I've been complaining a lot up until this point, so let's get on with the bits I thought were interesting. First off, the game allows you to play it like a third-person shooter, using crosshairs to line up your shots rather than auto-targeting. However, there seems to be absolutely no difference in the underlying mechanics whether you play traditionally or in TPS mode, leaving me to wonder what exactly the point of it is.

Earlier I mentioned the game's Adventure Log, so here's what that's all about. It's essentially an in-game system that allows you to blog about your adventures in ARGO for other players to read and enjoy. It also gives you the ability to view information such as which titles you've acquired, see where you stand on certain quest- and story-completion landmarks, and so forth. It's a fairly interesting feature for something that is never mentioned in the game's tutorial, especially considering the titles that you can unlock grant stat boosts -- which is sort of an important thing for players to know, I think.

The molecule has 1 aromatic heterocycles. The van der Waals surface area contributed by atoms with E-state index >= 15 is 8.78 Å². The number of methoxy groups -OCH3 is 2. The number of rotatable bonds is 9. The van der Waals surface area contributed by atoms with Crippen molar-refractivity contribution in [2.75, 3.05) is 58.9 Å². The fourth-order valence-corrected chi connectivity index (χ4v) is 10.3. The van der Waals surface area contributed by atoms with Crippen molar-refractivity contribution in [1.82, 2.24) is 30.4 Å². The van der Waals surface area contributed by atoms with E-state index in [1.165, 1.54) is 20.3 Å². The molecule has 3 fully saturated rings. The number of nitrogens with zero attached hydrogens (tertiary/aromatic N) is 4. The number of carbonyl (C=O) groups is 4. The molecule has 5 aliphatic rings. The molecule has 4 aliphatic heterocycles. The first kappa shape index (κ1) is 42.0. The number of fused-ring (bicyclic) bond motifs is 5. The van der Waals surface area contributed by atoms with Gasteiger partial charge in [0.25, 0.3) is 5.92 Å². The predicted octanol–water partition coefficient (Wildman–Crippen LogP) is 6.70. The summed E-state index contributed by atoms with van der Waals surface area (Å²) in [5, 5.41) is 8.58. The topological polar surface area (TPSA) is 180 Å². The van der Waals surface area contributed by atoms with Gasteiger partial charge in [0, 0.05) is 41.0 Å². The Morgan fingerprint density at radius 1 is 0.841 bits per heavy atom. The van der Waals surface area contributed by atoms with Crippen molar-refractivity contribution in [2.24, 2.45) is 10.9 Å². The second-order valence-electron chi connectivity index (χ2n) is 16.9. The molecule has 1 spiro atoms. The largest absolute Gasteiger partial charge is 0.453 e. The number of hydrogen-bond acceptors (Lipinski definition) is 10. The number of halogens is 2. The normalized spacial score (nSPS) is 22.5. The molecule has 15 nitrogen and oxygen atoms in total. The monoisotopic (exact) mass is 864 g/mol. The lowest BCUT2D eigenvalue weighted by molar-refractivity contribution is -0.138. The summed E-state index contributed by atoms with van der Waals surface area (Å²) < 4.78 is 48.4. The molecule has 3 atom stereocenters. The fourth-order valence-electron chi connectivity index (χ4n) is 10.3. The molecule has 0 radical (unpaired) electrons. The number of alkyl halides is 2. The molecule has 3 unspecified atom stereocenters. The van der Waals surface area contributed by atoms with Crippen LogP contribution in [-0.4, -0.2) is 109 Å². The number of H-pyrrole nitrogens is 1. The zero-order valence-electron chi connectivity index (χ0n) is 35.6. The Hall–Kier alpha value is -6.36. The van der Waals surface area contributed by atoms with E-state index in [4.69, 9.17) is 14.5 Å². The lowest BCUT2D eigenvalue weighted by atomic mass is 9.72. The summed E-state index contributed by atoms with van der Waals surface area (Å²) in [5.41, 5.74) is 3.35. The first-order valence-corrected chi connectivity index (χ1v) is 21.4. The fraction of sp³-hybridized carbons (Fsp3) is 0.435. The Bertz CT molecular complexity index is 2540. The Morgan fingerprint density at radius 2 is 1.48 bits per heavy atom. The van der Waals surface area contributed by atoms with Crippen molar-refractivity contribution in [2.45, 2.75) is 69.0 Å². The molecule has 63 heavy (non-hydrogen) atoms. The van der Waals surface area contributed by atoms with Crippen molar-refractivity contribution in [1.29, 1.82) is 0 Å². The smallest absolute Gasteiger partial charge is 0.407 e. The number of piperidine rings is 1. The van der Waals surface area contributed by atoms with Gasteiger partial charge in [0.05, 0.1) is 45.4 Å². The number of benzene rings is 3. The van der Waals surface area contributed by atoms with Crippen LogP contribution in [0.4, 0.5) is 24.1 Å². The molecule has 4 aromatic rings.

Then there's the game's backpack and core system. Throughout my journeys, I was given a variety of backpacks, which are items used to convert a resource known as Earthdium (found on the bodies of various creatures) into energy. This energy can be harnessed to provide offensive and defensive boosts as well as to provide the ability to run faster and double-jump. The Earthdium is also used to power the various mounts that are available to players.